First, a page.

Actor’s Etiquette: Caring for Your Costumes

etiquette_Introduction_fromBook_xsm_04032348_11051341If you are working in a college or professional theater, there may be staff in charge of caring for your costumes.  If so, it is your responsibility to treat your costume with care:  pull up your trousers when you sit so you don’t stress the crotch seam; don’t let your dress’ train sweep the dirt off the floor; don’t eat in costume unless you have a robe or towel covering your front and your lap.

Your other responsibility in this situation is to alert the staff in a timely fashion to any problems with your costumes:  tears in the fabric, buttons that are coming lose, seams that are straining.  The sooner they know about it, the sooner they can be fixed.

If, however, you are doing a show where there is no one assigned to take care of costumes, then guess what?  Anything to do with your costumes, including the above, is also your job.

Maybe not the repair work.  Maybe.  But the daily cleaning and caring for your costume is.

What should you be doing?

When the make-up stains on your shirt collar start to become evident to those in the first row, you need to wash it.  When your costume starts to stink, either wash it or spray it with vodka (the cheapest and best way to freshen costumes, believe it or not.  Just don’t use Absolut.)

And please – iron it.  In between shows.  If you’re doing three or four performances a week, by the time you get to the last one, your pants look like you’ve spent all day in the car.  If your character is arriving at the girl’s house for a first date, rumpled is usually not the look you’re going for.

If your costume is a slip or a satin dress that’s been stored in a box in the theater, please iron it before the first show!  I did a show once with a young woman who had a simple satin wedding dress as one of her costumes.  It was her first show at this theater, so I assumed that she thought someone would be ironing it for her, and didn’t have time to do it herself on opening night after she got to the theater.  I expected, however, that she’d either ask about who was taking care of the costumes or iron it herself before the next performance.

Wrong assumption.  After a few nights, I took to ironing it myself before she got to the theater.  (I couldn’t figure out how to gently suggest that she do it, and so left it to the director to mention, which he didn’t.  But I found the wrinkly dress a bit embarrassing on stage and so did it myself.)

And while we’re on the subject – if you use anything (costume or props) that has been collecting dust for years on some back shelf – please clean it.  The dust on a patent leather purse, the dirt on the flowers on your hat, and the dull scuffs on your shoes can all be seen from the audience.  Leave them in that condition ONLY if it is appropriate to your character, please!


Actor’s Etiquette: The Little Old Deaf Lady in the Back Row


This is a matter of courtesy to your audience, not your co-workers.

The audience would like to hear what you are saying.  A good script has had all extraneous words excised from it.  The audience needs to hear every one that remains.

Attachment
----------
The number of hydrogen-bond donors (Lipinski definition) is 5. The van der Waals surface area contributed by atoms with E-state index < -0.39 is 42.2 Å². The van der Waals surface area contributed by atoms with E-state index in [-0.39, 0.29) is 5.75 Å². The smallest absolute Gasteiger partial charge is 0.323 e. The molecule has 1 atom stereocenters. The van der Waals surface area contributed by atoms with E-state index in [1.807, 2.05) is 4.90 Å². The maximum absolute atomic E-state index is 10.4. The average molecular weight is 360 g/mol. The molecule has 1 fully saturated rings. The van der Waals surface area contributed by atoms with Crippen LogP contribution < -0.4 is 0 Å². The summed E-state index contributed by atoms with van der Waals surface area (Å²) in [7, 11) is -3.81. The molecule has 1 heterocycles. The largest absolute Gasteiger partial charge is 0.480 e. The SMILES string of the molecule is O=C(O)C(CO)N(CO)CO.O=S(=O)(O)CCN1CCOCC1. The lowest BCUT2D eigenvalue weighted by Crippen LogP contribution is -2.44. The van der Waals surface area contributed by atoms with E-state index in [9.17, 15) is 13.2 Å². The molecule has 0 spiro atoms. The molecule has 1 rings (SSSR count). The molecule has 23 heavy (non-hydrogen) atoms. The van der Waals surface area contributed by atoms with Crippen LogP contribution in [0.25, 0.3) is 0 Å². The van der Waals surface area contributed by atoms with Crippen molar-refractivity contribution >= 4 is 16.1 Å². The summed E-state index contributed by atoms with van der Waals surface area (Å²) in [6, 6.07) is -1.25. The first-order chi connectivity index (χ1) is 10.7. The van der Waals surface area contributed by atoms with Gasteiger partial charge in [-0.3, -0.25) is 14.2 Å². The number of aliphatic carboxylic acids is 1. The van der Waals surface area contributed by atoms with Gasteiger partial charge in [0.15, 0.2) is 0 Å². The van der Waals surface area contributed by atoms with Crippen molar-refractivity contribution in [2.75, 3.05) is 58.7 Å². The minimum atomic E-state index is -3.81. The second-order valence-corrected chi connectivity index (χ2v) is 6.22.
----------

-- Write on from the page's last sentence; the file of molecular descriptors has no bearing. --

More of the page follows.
Think of a stage as a room.  Whatever voice is adequate to fill that room, whether it’s the size of a standard classroom, or your living room, or a spacious great room, there is a voice that will fill it appropriately.  We don’t shout in kitchens unless something is burning or you’re about to pour vinegar into the pot, thinking it is wine.  Most kitchens aren’t that big that we need to raise our voices above normal speaking tones.

Remember that “normal” is dependent on the size of the room you’re in.  The larger the room, the louder your voice needs to be in order to be heard by anyone in that room.

Many new actors use a volume level that is appropriate to the size of the stage, but NOT to the stage plus auditorium.  The room you are occupying and have to fill is the entire space used by both actors and audience.  It doesn’t matter that the person you are speaking to is a character standing four feet away.  Your Four Foot Voice isn’t going to make it to the tenth row.

Some people have naturally loud voices, and some people have very small, quiet voices.  I’ve had students doing a scene six feet away from me, and I can barely hear them, their voices are so small and shy.  It’s fine to use that voice off stage, but on stage, your voice has to be big enough to be heard, as the saying goes, by the Little Old Deaf Lady in the Back Row.

In other words, the person sitting furthest away from you needs to be able to hear what you say as clearly as they could if you were sitting next to them.

Don’t worry about the fact that you’re speaking louder than the person in the front row needs in order to be able to hear you.  Your responsibility isn’t to him.  Your responsibility is to Grandma, who can’t walk well and so parked herself in the first empty seat she found when she walked into the theater.

Sometimes when I stand in the back of the theater and ask someone to shout, I still can’t hear them.  They are sure they are roaring, but I have to strain to understand them.  So have someone give you feedback on how audible you are from the back row.  Once you get a thumbs-up from them, you know what is required and that you can actually produce that volume, even if you aren’t accustomed to speaking at that level.  (If you can’t produce that volume or sustain it over multiple performances, that’s when you need to seek the help of a vocal coach, who can teach you how to use your vocal instrument.)

Remember that the quieter moments in a play nevertheless have to be heard by those in the last row.  Stage whispers aren’t like ordinary whispers.  Check with your director on your levels, and take his admonitions seriously.

megaphoneIf you are challenged in this area, then it’s going to be even harder for you to learn to shout when you need to in the context of a play (because you’re angry, for instance).  Best to overcome the challenge now, before you’re faced with that kind of scene in rehearsals!

One last thing:  Remember that people absorb sound in the same way that the soft materials used in soundproofing equipment do.  In other words, the larger the audience, the louder you have to be to be heard.

Actor’s Etiquette: Be Quiet